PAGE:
As a silent march of a hundred people was unfolding on April 13 before the house of detention in Epinal (Vosges), the family of Erhan Celik, an 18 year-old from Metz who committed suicide on April 3 while in solitary confinement inside this prison, announced their intention to seek official redress before the administrative court of Strasbourg.NB: 71 prisoners were executed in the United States last year, according to AI, versus France's 120 suicides (and given that the US has five times the population...) MiF noted this last year, saying that this was "a death penalty that dares not speak its name."
"It's plain to see that all the alarms were going off in this case and that the boy's life was in danger," says attorney Dominique Boh-Petit, lawyer for the parents of the boy. "Since his incarceration a year ago for petty crimes, Erhan attempted on seven occasions to end his life. Though transfered four times, he only received two days of psychiatric attention."
In a letter sent January 9 2004 to the regional office of the Strasbourg penitentiary administration, Mr. Tahsin Celik, Erhan's father, stated his worries: "I am very worried for my son. Since his incarceration in Metz, then in Nancy, he has repeatedly attempted suicide. We are suffering from constant anguish." On January 13, the Nancy (Meurthe-et-Moselle) prison director answered, saying that "both medical and correctional services are available in his area." Erhan Celik, who continued his attempts in the interim, was transfered on March 25 from Nancy to Epinal, after a two-week stay in a psychiatric ward. Several days after his arrival in les Vosges, he hung himself from the bars in a solitary confinement cell where he had just been sent for knocking over a guard. "By locking this boy up more than a hundred and fifty kilometers from his family and placing him in solitary confinement, where the likelihood of successfully committing suicide is seven times greater than in normal detention, the penitentiary administration knowingly increased the risk factors," said François Charlier, of the International Prison Observatory (OIP). "This matter typifies what not to do and runs counter to the recommendations of the psychiatrist Jean-Louis Terra, author of a report on suicide in prison." According to OIP, 120 prisoners committed suicide in 2003.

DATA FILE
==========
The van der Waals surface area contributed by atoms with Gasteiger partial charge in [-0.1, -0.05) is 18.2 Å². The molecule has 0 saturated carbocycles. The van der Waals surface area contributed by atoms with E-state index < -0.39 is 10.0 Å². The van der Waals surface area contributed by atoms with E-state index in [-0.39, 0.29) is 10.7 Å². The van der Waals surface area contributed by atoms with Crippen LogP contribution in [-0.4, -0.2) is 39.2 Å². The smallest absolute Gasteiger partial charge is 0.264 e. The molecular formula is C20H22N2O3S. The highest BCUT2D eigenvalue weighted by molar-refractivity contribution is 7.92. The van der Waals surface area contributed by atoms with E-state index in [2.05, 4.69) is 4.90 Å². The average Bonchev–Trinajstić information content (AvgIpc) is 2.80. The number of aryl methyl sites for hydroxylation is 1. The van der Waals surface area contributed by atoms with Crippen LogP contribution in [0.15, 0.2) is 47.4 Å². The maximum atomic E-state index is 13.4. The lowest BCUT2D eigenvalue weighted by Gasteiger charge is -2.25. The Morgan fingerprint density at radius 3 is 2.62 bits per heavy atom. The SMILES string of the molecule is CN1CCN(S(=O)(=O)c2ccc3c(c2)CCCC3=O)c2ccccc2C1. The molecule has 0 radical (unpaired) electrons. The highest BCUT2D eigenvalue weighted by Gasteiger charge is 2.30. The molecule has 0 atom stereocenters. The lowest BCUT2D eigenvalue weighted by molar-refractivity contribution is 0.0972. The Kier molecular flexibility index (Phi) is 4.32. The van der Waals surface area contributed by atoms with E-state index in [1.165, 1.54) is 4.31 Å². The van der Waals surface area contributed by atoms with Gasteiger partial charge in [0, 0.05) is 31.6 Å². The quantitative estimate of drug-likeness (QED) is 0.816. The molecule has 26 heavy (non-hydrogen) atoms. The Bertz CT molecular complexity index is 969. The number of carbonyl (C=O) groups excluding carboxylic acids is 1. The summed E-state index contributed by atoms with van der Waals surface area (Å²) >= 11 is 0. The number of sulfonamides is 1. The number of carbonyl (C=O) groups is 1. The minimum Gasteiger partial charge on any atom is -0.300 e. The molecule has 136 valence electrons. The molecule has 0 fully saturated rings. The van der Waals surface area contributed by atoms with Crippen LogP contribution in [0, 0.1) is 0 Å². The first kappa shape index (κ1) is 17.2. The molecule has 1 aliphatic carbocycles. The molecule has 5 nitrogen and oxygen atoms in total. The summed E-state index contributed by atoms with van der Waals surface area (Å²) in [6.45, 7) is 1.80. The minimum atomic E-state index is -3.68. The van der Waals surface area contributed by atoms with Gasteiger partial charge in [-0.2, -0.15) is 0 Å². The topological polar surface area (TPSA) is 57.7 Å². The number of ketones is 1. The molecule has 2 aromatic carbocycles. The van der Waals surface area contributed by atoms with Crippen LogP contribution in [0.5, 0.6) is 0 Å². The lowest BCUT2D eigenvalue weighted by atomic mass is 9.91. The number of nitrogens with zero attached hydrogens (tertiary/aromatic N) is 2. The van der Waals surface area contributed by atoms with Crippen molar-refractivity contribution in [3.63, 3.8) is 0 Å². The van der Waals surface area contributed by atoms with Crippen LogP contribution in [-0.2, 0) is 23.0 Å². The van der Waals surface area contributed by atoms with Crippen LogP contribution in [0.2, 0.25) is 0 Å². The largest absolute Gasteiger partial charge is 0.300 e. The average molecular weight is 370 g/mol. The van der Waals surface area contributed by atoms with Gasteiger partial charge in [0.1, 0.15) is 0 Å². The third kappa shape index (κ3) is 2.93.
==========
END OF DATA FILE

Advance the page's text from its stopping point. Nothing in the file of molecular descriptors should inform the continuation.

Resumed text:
Friday, April 16, 2004
He went down
file under this category. Le Monde reports: